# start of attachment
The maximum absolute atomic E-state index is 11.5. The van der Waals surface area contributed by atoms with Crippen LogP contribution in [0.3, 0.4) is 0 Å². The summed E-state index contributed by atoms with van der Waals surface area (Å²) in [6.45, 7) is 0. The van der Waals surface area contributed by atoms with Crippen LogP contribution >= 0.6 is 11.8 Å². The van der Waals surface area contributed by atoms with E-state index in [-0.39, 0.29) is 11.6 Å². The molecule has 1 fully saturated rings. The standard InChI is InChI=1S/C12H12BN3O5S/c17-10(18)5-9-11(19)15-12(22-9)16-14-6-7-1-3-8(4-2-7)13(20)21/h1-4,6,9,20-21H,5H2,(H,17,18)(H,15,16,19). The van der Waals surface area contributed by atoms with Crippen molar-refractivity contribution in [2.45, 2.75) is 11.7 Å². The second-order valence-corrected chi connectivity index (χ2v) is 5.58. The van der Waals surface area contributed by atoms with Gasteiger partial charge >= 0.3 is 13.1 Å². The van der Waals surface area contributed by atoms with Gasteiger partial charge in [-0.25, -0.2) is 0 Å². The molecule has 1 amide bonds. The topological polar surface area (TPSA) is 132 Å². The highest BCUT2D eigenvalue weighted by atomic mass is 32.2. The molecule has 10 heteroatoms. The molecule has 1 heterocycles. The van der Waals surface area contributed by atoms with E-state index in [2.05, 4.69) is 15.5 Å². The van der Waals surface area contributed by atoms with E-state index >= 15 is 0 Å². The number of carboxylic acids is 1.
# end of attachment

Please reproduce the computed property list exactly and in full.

The maximum absolute atomic E-state index is 11.5. The van der Waals surface area contributed by atoms with Crippen LogP contribution in [0.3, 0.4) is 0 Å². The summed E-state index contributed by atoms with van der Waals surface area (Å²) in [6.45, 7) is 0. The van der Waals surface area contributed by atoms with Crippen LogP contribution >= 0.6 is 11.8 Å². The van der Waals surface area contributed by atoms with E-state index in [-0.39, 0.29) is 11.6 Å². The molecule has 1 fully saturated rings. The standard InChI is InChI=1S/C12H12BN3O5S/c17-10(18)5-9-11(19)15-12(22-9)16-14-6-7-1-3-8(4-2-7)13(20)21/h1-4,6,9,20-21H,5H2,(H,17,18)(H,15,16,19). The van der Waals surface area contributed by atoms with Crippen molar-refractivity contribution in [2.45, 2.75) is 11.7 Å². The second-order valence-corrected chi connectivity index (χ2v) is 5.58. The van der Waals surface area contributed by atoms with Gasteiger partial charge >= 0.3 is 13.1 Å². The van der Waals surface area contributed by atoms with Gasteiger partial charge in [-0.25, -0.2) is 0 Å². The molecule has 1 amide bonds. The topological polar surface area (TPSA) is 132 Å². The highest BCUT2D eigenvalue weighted by atomic mass is 32.2. The molecule has 10 heteroatoms. The molecule has 1 heterocycles. The van der Waals surface area contributed by atoms with E-state index in [2.05, 4.69) is 15.5 Å². The van der Waals surface area contributed by atoms with E-state index >= 15 is 0 Å². The number of carboxylic acids is 1.